Prior to reading the primary and secondary notifications, the WTRU may receive a paging message. In the paging message, there is an ETWS-indication that serves to indicate to the WTRU that an ETWS broadcast is turned on. Once the indication is received by the WTRU, it will continually check the value tag in the SIB carrying the secondary notification to detect an information update. This continual checking of the value tag may cause a drain on the WTRU battery. Furthermore, when the ETWS warning indication is on, the WTRU may not have the opportunity to recharge its battery power. As the WTRU may need to remain active for other emergency communications during the ETWS, there is a need for saving power in the WTRU.

The ETWS primary notification may also need periodic updates when, for example, an earthquake induces a tsunami or a hurricane triggers highway destruction. Accordingly, it would be desirable to have a method for SIB update notification reception while reducing power consumption of the WTRU during ETWS notification.

SUMMARY

A method and apparatus for broadcasting and receiving an emergency indication during an emergency information broadcast for WTRU power saving are disclosed. This may include broadcasting a paging signal including a first emergency indication, a plurality of system information blocks including emergency information, and the paging signal without the first emergency indication while broadcasting the system information blocks including the emergency information. The eNB and/or WTRU may determine a time period for the first emergency indication in the paging signal to expire.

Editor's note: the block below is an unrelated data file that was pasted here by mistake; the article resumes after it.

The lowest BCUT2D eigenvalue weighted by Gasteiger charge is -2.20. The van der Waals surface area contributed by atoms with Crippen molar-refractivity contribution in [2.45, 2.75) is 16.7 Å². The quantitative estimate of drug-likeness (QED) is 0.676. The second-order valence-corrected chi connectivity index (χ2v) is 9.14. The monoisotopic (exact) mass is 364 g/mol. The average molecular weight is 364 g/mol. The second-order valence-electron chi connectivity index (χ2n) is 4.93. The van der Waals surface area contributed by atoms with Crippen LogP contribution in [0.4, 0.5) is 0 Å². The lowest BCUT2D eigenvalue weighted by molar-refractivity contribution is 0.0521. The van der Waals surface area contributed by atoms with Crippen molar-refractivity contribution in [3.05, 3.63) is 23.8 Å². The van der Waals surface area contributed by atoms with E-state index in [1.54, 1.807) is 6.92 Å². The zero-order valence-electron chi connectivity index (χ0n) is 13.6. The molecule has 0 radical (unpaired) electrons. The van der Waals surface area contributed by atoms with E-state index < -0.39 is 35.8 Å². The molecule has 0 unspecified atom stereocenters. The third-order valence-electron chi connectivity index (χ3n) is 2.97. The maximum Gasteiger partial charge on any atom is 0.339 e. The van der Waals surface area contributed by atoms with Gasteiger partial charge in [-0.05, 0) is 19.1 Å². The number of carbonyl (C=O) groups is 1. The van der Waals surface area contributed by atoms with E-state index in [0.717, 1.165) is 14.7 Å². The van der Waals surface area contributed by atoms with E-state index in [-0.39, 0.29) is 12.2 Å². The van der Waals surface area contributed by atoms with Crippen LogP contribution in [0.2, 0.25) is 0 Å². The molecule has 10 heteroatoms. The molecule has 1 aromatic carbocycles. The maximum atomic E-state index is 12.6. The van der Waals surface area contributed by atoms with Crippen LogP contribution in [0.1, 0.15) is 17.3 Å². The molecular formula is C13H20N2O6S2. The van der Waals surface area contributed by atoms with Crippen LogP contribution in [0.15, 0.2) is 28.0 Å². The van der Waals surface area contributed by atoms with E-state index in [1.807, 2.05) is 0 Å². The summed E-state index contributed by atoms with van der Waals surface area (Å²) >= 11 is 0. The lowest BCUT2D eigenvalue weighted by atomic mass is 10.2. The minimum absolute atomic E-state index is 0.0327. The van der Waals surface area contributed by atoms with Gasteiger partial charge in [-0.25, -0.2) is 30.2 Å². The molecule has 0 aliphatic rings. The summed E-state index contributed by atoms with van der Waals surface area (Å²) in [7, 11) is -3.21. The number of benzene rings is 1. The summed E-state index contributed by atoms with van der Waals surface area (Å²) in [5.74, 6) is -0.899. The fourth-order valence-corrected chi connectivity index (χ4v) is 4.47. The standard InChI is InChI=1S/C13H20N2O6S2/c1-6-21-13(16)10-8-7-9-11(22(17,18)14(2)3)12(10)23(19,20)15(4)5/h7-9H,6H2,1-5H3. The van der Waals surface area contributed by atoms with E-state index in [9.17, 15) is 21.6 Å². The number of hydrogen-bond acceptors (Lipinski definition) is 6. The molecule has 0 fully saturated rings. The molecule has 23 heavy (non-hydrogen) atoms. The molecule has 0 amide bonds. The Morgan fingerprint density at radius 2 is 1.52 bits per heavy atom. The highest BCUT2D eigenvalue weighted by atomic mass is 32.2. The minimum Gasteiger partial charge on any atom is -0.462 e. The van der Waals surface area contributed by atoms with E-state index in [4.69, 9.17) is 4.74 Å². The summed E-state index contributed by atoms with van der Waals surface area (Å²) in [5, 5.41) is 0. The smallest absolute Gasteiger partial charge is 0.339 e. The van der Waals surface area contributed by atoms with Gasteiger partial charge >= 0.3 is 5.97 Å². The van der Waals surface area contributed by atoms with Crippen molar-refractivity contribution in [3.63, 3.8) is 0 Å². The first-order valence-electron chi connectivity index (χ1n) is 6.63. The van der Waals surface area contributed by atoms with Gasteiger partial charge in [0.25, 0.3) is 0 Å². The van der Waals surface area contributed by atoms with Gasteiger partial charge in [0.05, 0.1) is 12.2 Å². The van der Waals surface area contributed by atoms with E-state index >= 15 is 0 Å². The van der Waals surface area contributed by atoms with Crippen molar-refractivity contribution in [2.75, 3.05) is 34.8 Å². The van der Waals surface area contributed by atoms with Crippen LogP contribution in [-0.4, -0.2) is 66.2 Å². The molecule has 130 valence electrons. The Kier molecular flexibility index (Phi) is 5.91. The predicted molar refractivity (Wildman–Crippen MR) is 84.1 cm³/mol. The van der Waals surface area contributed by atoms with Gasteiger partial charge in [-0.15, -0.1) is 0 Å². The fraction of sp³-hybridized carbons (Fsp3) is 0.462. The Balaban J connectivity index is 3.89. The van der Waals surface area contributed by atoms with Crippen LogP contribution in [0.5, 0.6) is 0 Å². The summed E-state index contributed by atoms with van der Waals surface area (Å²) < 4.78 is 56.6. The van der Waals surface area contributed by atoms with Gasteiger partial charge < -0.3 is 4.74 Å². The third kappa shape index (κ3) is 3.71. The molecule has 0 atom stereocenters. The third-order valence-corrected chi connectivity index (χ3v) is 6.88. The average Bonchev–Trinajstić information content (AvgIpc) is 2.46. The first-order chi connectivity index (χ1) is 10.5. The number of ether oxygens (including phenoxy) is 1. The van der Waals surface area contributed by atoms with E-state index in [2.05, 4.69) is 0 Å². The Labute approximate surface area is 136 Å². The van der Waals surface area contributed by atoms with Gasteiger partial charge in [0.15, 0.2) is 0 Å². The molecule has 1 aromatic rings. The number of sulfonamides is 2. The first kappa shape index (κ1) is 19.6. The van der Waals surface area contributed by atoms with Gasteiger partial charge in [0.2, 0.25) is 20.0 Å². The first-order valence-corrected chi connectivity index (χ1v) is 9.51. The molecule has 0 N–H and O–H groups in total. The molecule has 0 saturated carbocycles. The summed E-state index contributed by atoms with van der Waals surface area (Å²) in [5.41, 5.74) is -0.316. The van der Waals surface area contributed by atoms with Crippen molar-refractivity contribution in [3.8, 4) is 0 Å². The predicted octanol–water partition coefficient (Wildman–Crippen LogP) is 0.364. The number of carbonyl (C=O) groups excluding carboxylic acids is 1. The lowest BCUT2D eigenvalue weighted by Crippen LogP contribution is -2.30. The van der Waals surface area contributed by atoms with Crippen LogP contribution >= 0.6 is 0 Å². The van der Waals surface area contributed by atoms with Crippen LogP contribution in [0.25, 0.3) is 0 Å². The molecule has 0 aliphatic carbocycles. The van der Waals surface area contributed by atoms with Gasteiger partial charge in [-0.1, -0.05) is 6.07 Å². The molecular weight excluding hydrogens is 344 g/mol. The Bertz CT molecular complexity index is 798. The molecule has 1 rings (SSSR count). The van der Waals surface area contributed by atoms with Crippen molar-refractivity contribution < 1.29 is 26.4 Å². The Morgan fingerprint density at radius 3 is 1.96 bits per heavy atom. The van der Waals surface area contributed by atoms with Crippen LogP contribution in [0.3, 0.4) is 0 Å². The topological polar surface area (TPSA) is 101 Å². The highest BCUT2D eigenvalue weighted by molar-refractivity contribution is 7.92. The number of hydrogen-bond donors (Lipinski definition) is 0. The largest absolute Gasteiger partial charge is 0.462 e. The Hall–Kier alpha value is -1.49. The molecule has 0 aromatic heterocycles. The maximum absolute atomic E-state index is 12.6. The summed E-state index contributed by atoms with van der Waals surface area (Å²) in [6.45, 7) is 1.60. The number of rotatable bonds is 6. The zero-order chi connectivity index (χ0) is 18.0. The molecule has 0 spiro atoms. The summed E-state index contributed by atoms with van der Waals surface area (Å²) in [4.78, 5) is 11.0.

The initial emergency indication may include a first set of values. Subsequent indications may include a second set of values representing an emergency information update. Each set of values may be an emergency paging radio network temporary identifier (EP-RNTI) or an information element (IE).

BRIEF DESCRIPTION OF THE DRAWINGS

A more detailed understanding may be had from the following description, given by way of example in conjunction with the accompanying drawings wherein:

FIG. 1 shows an overview of an Evolved Universal Mobile Telecommunications System (UMTS) Terrestrial Radio Access Network (E-UTRAN) 100 in accordance with the prior art;

FIG. 2 shows an example wireless communication system including a plurality of WTRUs and an eNB;

FIG. 3 is a functional block diagram of a WTRU and the eNB of FIG. 2;

FIG. 4 shows a paging message in accordance with an embodiment;

FIG. 5 shows a signaling diagram of an active ETWS system in accordance with an embodiment;

FIG. 6 shows a signaling diagram of an ETWS broadcast in accordance with an embodiment;

FIG. 7 shows a signaling diagram of an ETWS information update in accordance with an embodiment;

FIG. 8 shows a paging message in accordance with another embodiment;

FIG. 9 shows a paging message in accordance with an alternative embodiment; and

FIG. 10 shows a method of emergency information update in accordance with another alternative embodiment.

DETAILED DESCRIPTION

When referred to hereafter, the terminology “wireless transmit/receive unit (WTRU)” includes but is not limited to a user equipment (UE), a mobile station, a fixed or mobile subscriber unit, a pager, a cellular telephone, a personal digital assistant (PDA), a computer, or any other type of user device capable of operating in a wireless environment. When referred to hereafter, the terminology “base station” includes but is not limited to a Node-B, a site controller, an access point (AP), or any other type of interfacing device capable of operating in a wireless environment.